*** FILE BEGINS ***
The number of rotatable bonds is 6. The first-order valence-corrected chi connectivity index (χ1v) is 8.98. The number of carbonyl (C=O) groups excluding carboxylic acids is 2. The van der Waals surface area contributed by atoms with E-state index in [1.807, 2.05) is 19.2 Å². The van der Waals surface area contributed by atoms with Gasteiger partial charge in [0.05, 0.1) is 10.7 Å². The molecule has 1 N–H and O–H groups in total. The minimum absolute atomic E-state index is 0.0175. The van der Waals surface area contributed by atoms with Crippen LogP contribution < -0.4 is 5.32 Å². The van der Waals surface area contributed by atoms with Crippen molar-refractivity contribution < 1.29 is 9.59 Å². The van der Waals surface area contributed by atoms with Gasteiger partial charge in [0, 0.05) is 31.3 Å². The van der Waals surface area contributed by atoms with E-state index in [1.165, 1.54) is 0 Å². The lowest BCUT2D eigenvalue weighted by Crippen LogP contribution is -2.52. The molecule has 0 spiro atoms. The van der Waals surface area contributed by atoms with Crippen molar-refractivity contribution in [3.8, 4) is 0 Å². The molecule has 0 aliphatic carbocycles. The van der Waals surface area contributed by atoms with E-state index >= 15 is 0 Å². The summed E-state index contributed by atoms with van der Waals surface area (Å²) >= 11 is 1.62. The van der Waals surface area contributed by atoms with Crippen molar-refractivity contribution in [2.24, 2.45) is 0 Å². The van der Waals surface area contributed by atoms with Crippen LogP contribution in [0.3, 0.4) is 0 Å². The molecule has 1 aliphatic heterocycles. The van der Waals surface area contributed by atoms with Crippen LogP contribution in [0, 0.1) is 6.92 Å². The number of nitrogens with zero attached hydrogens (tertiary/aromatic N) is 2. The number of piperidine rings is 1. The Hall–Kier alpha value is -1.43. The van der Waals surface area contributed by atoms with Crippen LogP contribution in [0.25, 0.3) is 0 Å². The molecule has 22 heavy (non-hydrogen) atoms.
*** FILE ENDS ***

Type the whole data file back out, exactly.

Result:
The number of rotatable bonds is 6. The first-order valence-corrected chi connectivity index (χ1v) is 8.98. The number of carbonyl (C=O) groups excluding carboxylic acids is 2. The van der Waals surface area contributed by atoms with E-state index in [1.807, 2.05) is 19.2 Å². The van der Waals surface area contributed by atoms with Gasteiger partial charge in [0.05, 0.1) is 10.7 Å². The molecule has 1 N–H and O–H groups in total. The minimum absolute atomic E-state index is 0.0175. The van der Waals surface area contributed by atoms with Crippen LogP contribution < -0.4 is 5.32 Å². The van der Waals surface area contributed by atoms with Crippen molar-refractivity contribution < 1.29 is 9.59 Å². The van der Waals surface area contributed by atoms with Gasteiger partial charge in [0, 0.05) is 31.3 Å². The van der Waals surface area contributed by atoms with E-state index in [1.165, 1.54) is 0 Å². The lowest BCUT2D eigenvalue weighted by Crippen LogP contribution is -2.52. The molecule has 0 spiro atoms. The van der Waals surface area contributed by atoms with Crippen molar-refractivity contribution in [3.8, 4) is 0 Å². The molecule has 0 aliphatic carbocycles. The van der Waals surface area contributed by atoms with E-state index >= 15 is 0 Å². The summed E-state index contributed by atoms with van der Waals surface area (Å²) >= 11 is 1.62. The van der Waals surface area contributed by atoms with Crippen molar-refractivity contribution in [2.24, 2.45) is 0 Å². The van der Waals surface area contributed by atoms with Crippen LogP contribution in [0.3, 0.4) is 0 Å². The molecule has 1 aliphatic heterocycles. The van der Waals surface area contributed by atoms with Crippen LogP contribution in [0, 0.1) is 6.92 Å². The number of nitrogens with zero attached hydrogens (tertiary/aromatic N) is 2. The number of piperidine rings is 1. The Hall–Kier alpha value is -1.43. The van der Waals surface area contributed by atoms with Crippen LogP contribution in [0.25, 0.3) is 0 Å². The molecule has 22 heavy (non-hydrogen) atoms.